Putting the Pieces Together

Part 8: Revisioning Your Story

Wow.  It’s been a long haul, but you’ve analyzed your story for seven long lessons, from Character Goals to Plot Twists to the End and the Beginning. Now it’s time for putting the pieces together.  Finally, it’s time to fix it.  What?  You’re worried that you can’t fix it or that fixing it will destroy what you loved about it?  Take a deep breath.  You’ve done your homework, right?  No reason to worry.  You have all the tools you need to shine it up and fall in love with it all over again.

Jigsaw Puzzle Pieces

What You’ll Need

For this lesson, you will need all of your notes from the previous seven lessons, a pen and paper, lots of it,  music, snacks and fluids, a three-ring binder or other organizing notebook, and uninterrupted time.  You see we’ve been working on preparing your mind, your muse if you prefer.  And now, you’re going to tell your muse that it’s time to work.


Gather all of your notes and your manuscript.  You will need a large stack of paper and several pens (you don’t want to run out of ink in the middle of inspiration, do you?)  Lay in some easy to eat, healthy snacks and lots of water.  You need to stay hydrated and keep your blood sugar up in order to be your most creative and productive.


For many people, music helps focus them as they write.  If you are one of those people, select a song or two that inspires you to write.  Be sure it’s something you can listen to over and over.  Perhaps you are one who prefers white noise or no noise, please feel free to surround yourself with an environment that makes you productive as a writer.

My favorite revisioning music includes Escala performing Palladio by Karl Jenkins.


Plan at least one whole day, if possible, that you will be completely uninterrupted.  Yes, I know some of you have small children or others who depend on you for care.  If you can’t get a whole day, you can’t.  Do the best that you can.  Make it the longest uninterrupted time period you can.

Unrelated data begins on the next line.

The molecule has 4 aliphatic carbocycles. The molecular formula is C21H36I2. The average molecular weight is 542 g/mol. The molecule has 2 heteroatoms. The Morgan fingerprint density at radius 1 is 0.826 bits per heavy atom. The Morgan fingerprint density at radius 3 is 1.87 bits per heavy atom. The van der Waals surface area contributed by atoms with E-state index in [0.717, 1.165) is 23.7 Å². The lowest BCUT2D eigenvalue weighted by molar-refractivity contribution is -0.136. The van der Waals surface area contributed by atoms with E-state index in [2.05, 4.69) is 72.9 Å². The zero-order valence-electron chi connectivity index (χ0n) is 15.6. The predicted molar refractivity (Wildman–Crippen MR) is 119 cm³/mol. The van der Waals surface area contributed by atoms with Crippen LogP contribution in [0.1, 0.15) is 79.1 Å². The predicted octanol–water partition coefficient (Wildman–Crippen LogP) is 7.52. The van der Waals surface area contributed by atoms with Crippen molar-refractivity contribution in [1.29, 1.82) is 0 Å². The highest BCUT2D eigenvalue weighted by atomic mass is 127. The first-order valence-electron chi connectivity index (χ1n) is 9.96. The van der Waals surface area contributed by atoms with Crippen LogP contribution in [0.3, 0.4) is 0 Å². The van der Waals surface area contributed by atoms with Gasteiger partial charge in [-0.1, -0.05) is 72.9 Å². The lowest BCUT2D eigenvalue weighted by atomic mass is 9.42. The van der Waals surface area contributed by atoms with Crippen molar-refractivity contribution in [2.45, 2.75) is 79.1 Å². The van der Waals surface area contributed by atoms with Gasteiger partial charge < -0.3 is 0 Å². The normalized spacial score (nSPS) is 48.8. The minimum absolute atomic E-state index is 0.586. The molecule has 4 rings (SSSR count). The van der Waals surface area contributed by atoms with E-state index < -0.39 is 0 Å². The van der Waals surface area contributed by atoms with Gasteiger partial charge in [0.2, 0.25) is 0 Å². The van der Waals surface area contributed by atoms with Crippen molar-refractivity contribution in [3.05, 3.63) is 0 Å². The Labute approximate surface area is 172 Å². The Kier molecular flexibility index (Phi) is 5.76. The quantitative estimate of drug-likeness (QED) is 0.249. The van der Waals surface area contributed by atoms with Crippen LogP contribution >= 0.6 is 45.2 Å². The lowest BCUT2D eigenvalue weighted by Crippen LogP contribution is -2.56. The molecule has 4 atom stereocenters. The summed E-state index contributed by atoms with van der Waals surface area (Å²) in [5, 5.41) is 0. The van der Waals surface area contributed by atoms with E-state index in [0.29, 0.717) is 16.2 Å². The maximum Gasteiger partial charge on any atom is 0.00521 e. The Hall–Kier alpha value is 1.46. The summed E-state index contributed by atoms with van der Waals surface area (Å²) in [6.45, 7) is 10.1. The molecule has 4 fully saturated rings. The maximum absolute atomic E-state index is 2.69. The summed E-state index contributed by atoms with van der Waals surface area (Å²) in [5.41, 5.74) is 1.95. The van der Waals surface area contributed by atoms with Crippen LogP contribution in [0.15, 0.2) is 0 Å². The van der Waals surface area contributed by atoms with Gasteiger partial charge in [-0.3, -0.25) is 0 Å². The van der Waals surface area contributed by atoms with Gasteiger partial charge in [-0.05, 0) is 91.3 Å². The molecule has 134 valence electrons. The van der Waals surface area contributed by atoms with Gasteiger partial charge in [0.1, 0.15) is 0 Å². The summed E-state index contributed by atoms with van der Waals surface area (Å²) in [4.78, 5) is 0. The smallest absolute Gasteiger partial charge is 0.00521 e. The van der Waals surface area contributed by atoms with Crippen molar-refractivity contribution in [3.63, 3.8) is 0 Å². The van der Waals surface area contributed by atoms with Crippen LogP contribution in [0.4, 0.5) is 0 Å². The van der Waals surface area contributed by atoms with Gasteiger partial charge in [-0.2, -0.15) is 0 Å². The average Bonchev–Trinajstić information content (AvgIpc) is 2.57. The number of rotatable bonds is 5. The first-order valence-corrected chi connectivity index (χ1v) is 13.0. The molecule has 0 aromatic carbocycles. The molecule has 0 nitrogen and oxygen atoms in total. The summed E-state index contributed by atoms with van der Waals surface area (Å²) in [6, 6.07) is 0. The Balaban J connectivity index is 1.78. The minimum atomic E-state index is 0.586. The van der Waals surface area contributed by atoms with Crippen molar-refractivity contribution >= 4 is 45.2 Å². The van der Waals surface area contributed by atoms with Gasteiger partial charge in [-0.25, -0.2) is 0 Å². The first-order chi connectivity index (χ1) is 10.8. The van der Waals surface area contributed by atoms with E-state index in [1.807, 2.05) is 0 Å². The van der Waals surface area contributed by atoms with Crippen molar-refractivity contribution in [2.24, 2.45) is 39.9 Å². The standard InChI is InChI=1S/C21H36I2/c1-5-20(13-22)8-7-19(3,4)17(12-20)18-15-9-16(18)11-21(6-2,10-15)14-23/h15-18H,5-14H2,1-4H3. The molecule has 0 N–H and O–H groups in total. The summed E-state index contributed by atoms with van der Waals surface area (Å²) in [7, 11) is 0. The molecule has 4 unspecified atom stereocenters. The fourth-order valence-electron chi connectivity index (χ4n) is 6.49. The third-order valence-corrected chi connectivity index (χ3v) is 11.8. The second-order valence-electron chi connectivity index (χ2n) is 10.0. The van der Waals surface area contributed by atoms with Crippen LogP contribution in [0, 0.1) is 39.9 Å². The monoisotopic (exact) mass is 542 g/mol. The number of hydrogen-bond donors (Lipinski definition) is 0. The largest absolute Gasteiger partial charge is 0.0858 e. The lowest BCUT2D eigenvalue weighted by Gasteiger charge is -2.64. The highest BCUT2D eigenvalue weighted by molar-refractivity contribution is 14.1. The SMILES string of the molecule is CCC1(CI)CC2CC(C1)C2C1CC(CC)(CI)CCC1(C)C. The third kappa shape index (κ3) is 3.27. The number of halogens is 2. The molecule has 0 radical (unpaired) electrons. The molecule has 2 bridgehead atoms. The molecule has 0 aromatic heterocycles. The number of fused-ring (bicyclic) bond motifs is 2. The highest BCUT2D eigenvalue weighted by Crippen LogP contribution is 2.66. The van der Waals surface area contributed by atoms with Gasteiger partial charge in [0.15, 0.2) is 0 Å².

The Day Before

Prepare your writing space.  Put your supplies where they are handy.  Your notes in front of you and the paper and pens off to the side.

Read your notes and scene cards.  Read them One Time Only.  I mean it.  You’re feeding your muse one last time. Find the story sentence you created for your story.  Does it still say what you want your story to be about?  If it does write it across the top of your first sheet of paper.  Do not write anything else.  If your mind/muse keeps bringing up ideas, tell it ‘that might be a good idea, keep working on it.’ And put it out of your mind for today.  Put your notes and your manuscript away.  You will not look at them again for a while.  Get a good night’s sleep.

Revisioning Day

This is the day you’ve dedicated to completing the revisioning of your story.  You’ve got your pen and paper, you fluids and snacks laid in, your notes in front of you, your music or white noise or silence going.  Now is the time.  Without looking at your notes, begin writing the outline of your story.  Do not say no to any idea that flows onto your paper.  Write fast.  Do not worry about whether this outline is the same as your original.  Just write.  Ideally, you will finish your outline in one day.  If you don’t, that’s all right, keep the interruptions to a minimum until you are finished. (For those of you who find handwriting difficult, do what is comfortable for you. This should be a pleasure, not painful.)

The New Outline

Written fast, the new outline will have some surprises for you.  You may have thought of new scenes that sharpen the conflict or focus of your story.  You may have some plot holes.  Now you can compare your new outline with your scene cards.  Study the two with an editorial eye.  Decide which scenes will build the conflict, the story you’ve been dreaming of.   Make certain the conflict builds, the pace builds, and your character faces a choice.  Write new scene cards, matching your new outline.  Does your story sentence still apply?  If not, write a revised story sentence.

Your Project Bible

Once you have your revised outline, you need to create your Project Bible.  Revising a novel is a long process.  This is going to be your reference while you do your rewrite.  It will help keep you organized and keep your details consistent.